In July, Principi formed the VA Acquisition System Task Force to examine the department's $5 billion annual contracting operation, seeking to improve efficiency, reduce bureaucratic overhead and cut costs. It will report in 120 days on proposals to improve the department's complex system for purchasing everything from X-ray equipment to wheelchairs. In health care alone, VA has more than 1,000 multi-year contracts worth more than $10 billion covering medical, dental and surgical supplies, plus medications, equipment and laboratory items. These contracts cover not only health care needs of veterans but also the medical purchasing requirements of several other government agencies.
Principi approved VetPop2000, the latest actuarial model providing VA's official estimate of the veteran population and its projection through the year 2029. The new population model and its projections are more accurate, comprehensive and accessible. The data will enhance assessments of legislative and program impact, future costs, workload and resource placement.
Principi opened the new Veterans Enterprise Center in February as part of the VA Small and Disadvantaged Business program. The center is a one-stop resource for veterans who own or want to start their own businesses. It offers information about loans, business management programs, online training and procurement opportunities at all levels of government. The center is associated with the Small Business Administration, the Department of Labor and the Association of Small Business Development Centers.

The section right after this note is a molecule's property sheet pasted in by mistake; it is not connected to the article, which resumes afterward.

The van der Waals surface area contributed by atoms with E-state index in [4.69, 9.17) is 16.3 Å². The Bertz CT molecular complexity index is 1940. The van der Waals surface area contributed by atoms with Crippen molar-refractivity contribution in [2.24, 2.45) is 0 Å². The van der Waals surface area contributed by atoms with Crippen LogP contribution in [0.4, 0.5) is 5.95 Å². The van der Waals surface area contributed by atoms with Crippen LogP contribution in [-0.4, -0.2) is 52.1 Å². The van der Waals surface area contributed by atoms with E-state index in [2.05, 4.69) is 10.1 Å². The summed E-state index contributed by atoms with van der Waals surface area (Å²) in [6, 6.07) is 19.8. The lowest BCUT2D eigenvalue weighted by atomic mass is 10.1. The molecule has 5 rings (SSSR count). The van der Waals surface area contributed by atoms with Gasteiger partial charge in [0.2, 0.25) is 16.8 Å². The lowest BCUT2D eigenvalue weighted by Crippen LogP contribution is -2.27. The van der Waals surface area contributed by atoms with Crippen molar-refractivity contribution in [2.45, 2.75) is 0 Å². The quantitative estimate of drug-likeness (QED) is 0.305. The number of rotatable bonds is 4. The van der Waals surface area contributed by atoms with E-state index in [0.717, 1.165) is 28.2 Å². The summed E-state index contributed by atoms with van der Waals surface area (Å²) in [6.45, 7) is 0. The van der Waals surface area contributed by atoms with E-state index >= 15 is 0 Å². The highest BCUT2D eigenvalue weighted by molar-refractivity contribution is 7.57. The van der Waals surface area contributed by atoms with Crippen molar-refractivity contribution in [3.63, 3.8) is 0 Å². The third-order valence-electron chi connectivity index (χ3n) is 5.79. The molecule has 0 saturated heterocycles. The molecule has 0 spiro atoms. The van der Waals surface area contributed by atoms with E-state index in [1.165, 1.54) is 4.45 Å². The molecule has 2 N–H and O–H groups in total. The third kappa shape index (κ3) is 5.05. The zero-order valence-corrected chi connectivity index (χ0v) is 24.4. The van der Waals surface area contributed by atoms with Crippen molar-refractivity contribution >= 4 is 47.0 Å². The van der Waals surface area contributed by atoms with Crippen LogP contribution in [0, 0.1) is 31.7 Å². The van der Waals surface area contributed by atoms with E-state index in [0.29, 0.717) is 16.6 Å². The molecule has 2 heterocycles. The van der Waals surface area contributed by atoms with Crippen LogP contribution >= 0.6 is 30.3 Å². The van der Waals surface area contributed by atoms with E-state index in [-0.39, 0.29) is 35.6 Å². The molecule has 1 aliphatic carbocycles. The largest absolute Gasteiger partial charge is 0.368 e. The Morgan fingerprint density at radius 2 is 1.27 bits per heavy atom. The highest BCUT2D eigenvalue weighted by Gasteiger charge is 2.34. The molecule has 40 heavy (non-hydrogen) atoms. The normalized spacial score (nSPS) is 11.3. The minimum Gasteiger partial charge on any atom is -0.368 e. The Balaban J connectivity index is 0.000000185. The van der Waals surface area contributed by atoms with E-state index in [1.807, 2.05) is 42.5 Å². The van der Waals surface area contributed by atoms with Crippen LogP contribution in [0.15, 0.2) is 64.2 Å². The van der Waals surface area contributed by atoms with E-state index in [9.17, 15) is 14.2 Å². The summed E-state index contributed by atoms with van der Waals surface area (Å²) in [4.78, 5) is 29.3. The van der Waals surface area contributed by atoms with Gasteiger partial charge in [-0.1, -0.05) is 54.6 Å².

In partnership with Veterans of Foreign Wars (VFW), VA hosted the 15th annual National Veterans Golden Age Games in Dallas, June 9-16. The Golden Age Games are for veterans age 55 and older, and attracted more than 500 participants. In partnership with Paralyzed Veterans of America (PVA), VA hosted the 21st annual National Veterans Wheelchair Games in New York City, July 1-5. The Wheelchair Games are for veterans who use wheelchairs due to spinal cord injuries, amputations, and other neurological problems. They also attracted more than 500 participants and scored major media coverage. Children who use wheelchairs were recognized and included during this year's Wheelchair Games, whose honorary chair was film star Bo Derek.
VA received more than 130 grant applications to provide transitional housing, vans for transportation and service centers for homeless veterans. Those grants are under review and VA plans to award approximately $10 million to state and local governments, tribal governments and faith-based and community non-profit organizations by mid-September.
VA approved several state nursing home grants. Nursing home grants were awarded to Aurora, Colo., on July 12 for $15.5 million; Lawton, Okla., on June 25 for $24.8 million; and Union Grove, Wis., on May 16 for $1.9 million. These grants help the states to construct or acquire facilities for furnishing domiciliary, nursing home or hospital care to veterans. VA pays up to 65 percent of the estimated cost of construction, including the provision of initial equipment for building.
Principi supported expeditious construction of the National World War II Memorial on the National Mall, a position strongly supported by leaders and members of veterans service organizations. In the Secretary's view, it also has the strong support of the American people and should not be sidelined by a technicality; the costs are human. Of the 16 million men and women who served in World War II, barely 5 million remain. Each day approximately 1,100 die.
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|Date:||Jul 27, 2001|